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North-east indies call for action on empty shops

Independents in the north-east of England have called for action from local authorities to help fix the vacancy rates “crisis”, as more than 1,900 retail units lie empty in the region.

After the latest research by the Local Data Company (LDC) showed that the north-east had the highest proportion of vacant retail units in April this year, at 19.5%, Drapers submitted Freedom of Information (FOI) requests to the largest constituencies in the region.

Responses revealed 559 retail units were empty in the borough of Darlington on 30 June this year. In the administrative area of Sunderland City Council there were 409 vacant units and 104 in the borough of Hartlepool on the same date. Empty retail stores in Gateshead totalled 874 out of 6,744 as at 15 July – totalling 1,946 across the four constituencies.

South Tyneside Council (South Shields), Newcastle City Council (Newcastle upon Tyne) and Middlesbrough Council declined to respond to the FOI requests, while Durham County Council said it did not have the data as its latest “round of surveys” is still being undertaken.

Independents told Drapers that high parking charges and “astronomical” business rates have made it impossible for retailers to survive.

“There are swathes of boarded-up shops everywhere,” said Steve Cochrane, owner of Middlesbrough-based independent Psyche. “The situation is horrendous. Business rates have gone through the roof in the past two years, particularly in Durham and Middlesbrough. Parking charges are a massive deterrent for customers visiting the shops. It is driving customers online instead and making it even harder for us.”

Durham street

Durham County Council was unable to provide information on empty units

The managing director of one designer independent in the region said “retailers are struggling to make ends meet”: “There are lots of empty retail units. We’re just left with banks and phone shops now. The business rates are an absolute fortune and the council needs to cut them so indies can stay alive.

“The car-parking charges are also astronomical. There should at least be free parking on a Sunday. The councils are doing nothing to drive traffic to the local towns and cities.”

He added: “Local councils have no idea how to run the town centres. They don’t care about the independents. It’s an absolute disgrace. They complain the high street is dying, yet they’re the ones that are killing it.”

Heather Scott, leader of Darlington Borough Council, said the council is “working hard to maintain and improve on the vibrancy” of the town centre.

A Hartlepool Borough Council spokeswoman said: “The council has a dedicated Enterprise Team, which provides a wide variety of business support services and advice to help businesses set up, develop and thrive. This, coupled with competitive rent levels for premises, has resulted in our retail unit vacancy rate being among the lowest in the region.”

Other north-east councils listed were also contacted for comment.

Property experts said there has been a “spiral of decline” in the north-east since the 2008 financial crash because of deprivation and a lack of affordability and jobs.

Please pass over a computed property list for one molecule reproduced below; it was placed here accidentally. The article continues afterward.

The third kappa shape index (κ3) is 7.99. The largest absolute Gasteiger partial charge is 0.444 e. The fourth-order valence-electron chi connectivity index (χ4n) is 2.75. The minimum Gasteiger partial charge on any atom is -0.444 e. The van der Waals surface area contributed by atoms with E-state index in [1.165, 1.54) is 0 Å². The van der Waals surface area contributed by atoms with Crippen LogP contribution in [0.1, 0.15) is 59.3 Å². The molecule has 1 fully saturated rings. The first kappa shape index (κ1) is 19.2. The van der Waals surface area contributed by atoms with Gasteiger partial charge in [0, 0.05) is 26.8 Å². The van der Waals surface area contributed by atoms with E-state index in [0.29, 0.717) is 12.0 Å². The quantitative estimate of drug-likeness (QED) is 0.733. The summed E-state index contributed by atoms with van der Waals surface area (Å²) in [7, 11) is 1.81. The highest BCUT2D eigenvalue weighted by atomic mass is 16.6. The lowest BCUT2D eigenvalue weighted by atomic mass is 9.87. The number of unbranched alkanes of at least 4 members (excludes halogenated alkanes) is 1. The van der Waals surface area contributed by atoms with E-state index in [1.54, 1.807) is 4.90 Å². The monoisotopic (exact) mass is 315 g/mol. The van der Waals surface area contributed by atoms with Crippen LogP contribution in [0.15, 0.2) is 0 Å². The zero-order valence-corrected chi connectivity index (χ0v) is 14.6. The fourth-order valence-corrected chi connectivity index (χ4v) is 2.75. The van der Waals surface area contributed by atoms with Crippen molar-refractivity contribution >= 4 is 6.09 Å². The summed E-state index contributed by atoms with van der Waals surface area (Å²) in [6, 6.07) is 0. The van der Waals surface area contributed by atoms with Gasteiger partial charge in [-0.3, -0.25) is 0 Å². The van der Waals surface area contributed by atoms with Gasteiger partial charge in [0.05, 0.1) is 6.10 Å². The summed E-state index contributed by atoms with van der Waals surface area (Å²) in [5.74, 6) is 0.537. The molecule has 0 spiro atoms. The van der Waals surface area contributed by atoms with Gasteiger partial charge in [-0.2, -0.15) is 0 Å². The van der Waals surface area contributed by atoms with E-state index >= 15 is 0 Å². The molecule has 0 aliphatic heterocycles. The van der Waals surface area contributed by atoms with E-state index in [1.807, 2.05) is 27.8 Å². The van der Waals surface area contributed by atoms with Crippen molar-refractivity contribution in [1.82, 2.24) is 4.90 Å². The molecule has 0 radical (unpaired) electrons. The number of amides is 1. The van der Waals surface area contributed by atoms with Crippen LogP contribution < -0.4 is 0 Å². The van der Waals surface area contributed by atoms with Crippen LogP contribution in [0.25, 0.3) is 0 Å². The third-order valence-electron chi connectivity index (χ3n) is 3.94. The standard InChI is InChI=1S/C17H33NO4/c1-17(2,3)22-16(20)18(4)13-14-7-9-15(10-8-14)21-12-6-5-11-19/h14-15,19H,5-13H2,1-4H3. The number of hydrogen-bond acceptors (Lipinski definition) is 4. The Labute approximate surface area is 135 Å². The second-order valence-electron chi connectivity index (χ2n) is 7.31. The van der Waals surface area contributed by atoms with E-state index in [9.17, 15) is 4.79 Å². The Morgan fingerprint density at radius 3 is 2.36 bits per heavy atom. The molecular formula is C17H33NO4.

“Once an area starts to decline, it is hard to arrest that process,” said Jonathan De Mello, head of retail consultancy at Harper Dennis Hobbs.

“There is not a level of pull and retail draw in many of the towns, and the shopping centres don’t provide the type of innovative retail offering that is needed nowadays. Independents have also been hit by business rates. Councils need to help with these issues.”

Tom Whittington, Savills retail research director, added: “The problems in the north-east are well known, such as demographic, lack of investment, deprivation, etc, which isn’t to say it doesn’t have good nuggets of places within it. These are long-term trends.”

He added that councils must be “proactive” and “aggressive” moving forward.

 

Dre indies survey index

Drapers Investigates: The state of independents

Drapers is launching its first survey of the independent market to look beyond the shop floor and to produce a comprehensive overview of the sector.

We will use the data to identify challenges independents face and to obtain views on local and national support for small business owners.

All answers will be treated anonymously and off the record. If you are happy for us to contact you about your answers, please include your email address.

The survey closes on 11 October and the results will be published in Drapers.

Go to bit.ly/DrapersIndieSurvey to take the survey.

 

Drapers FOI responses

Gateshead 

  • The number of retail units in Gateshead on 15 July 2019: 6,744
  • The number of empty retail units in Gateshead on 15 July 2019: 874

Darlington

  • The number of retail units in the borough of Darlington on 30 June 2019: 3,838
  • The number of empty retail units in the borough of Darlington on 30 June 2019: 559

Sunderland

  • The number of retail units within the administrative area of Sunderland City Council on 30 June 2019: 3,106
  • The number of empty retail units within the administrative area of Sunderland City Council on 30 June 2019: 409

Hartlepool

  • The number of retail units in Hartlepool on 30 June 2019: 848
  • The number of empty retail units in Hartlepool on 30 June 2019: 104

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